7 Top Tips For Writing an Album Review

Writing an album review can sometimes seem tricky. Luckily, Jordan Foster has got tips to make it easier!

7 Top Tips for Writing an Album Review

Album reviews

The creative process behind album review writing takes some getting used to. At first, it can seem difficult to be informative yet entertaining, critical while being insightful as well as being engaging to super-fans and to casual readers alike.

But don’t let theses hurdles put you off review writing; music journalism is a never-ending sandwich of creativity, filled with juicy perks like unreleased records and free gig passes!

Here are 7 top tips on album reviewing:


It is A-Level’s golden rule for a reason. The better review won’t just outline the fact that the Stone Roses hail from Manchester, it’ll evaluate their significance within the Madchester music scene. See the difference?


The best articles consider ‘the bigger picture’ and take into account things other than the actual sound of the music.

Think about what inspired the artist and why it’s politically/socially/culturally relevant. To do this, you better get your research on!

Most modern rap and punk music, for example, is impossible to deeply explore without knowing the issues/themes behind it. Think Kendrick Lemar’s award-winning ‘Damn’ and the story behind that.


Now, this is more of a practical tip. Be sure to link paragraphs to make the flow as seamless as possible, and coming full circle by linking the introduction to the conclusion is always a winner!


Be ambitious and diverse with words, but be sure to remember the audience that you are targeting. If your review is for teenage Bieber fans, they may not take kindly to an expansive use of vocabulary!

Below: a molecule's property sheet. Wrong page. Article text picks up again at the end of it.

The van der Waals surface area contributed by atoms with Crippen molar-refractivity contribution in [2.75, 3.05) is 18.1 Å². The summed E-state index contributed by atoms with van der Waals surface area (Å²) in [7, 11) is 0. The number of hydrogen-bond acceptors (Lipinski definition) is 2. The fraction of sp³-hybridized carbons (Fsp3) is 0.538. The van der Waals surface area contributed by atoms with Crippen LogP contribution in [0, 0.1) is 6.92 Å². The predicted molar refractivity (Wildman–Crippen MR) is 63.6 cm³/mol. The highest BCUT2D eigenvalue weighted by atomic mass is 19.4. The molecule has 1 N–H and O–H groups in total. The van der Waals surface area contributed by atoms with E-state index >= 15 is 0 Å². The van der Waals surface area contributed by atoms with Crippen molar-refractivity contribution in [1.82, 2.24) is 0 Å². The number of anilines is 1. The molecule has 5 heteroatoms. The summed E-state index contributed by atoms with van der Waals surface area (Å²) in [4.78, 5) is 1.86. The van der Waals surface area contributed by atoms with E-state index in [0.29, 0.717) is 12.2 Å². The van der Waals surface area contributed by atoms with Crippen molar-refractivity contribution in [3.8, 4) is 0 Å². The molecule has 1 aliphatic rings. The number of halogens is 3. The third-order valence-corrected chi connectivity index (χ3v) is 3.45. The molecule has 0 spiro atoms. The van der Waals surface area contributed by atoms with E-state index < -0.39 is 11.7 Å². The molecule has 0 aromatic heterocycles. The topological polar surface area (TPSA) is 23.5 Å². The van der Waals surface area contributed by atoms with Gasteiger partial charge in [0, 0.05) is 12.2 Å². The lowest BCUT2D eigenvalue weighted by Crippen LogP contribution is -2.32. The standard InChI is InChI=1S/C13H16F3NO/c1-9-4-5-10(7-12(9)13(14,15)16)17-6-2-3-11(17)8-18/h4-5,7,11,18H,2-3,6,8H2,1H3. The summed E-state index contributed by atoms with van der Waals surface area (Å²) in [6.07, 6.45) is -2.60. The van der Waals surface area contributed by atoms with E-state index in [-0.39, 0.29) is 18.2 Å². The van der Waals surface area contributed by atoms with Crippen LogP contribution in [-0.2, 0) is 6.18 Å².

The review might have more direction if you make it into some sort of story. While keeping in mind the wider context, ask yourself the following questions to generate ideas:

  • What space does the artist/band occupy within the industry?
  • Are they doing anything different in relation to their peers?
  • What speed are they progressing?
  • In what direction are they heading?

Read, Read, Read

Religiously. Especially up-to-date editions of music magazines. If alternate/indie music is your thing, holy grails in independent music journalism like DIY, Crack and London In Stereo are your bibles. Not only will you gain a solid grasp of house tones for when you’re prepping a killer pitch, you’ll find bags of inspiration from the industry’s gurus.

See an interesting format/wording? Make a note of it and use it as a template for a different feature.


Originality is a hard thing to judge. Even more important than originality, is being honest.

Emulating your peers might make you seem like a better journalist, but it’s also crucial to avoid echoing existing reviews on the same release.

Distinguish yourself from the ever-expanding crowd of opinion in the digital age!

Review coverage on a new album can often be shaped by its first major review and it’s easy to play it safe and follow suit. The best critics see things from their own unique angle, regardless of which way the pendulum swings in public opinion. Take a risk!

Written by Jordan Foster.


Jordan was chosen out of hundreds of applicants as one of our Rising Stars in Journalism. If you think you are one of them, be sure to apply today!

With all this talk about album reviews, check out Big Music’s review of Darrell Cram’s EP!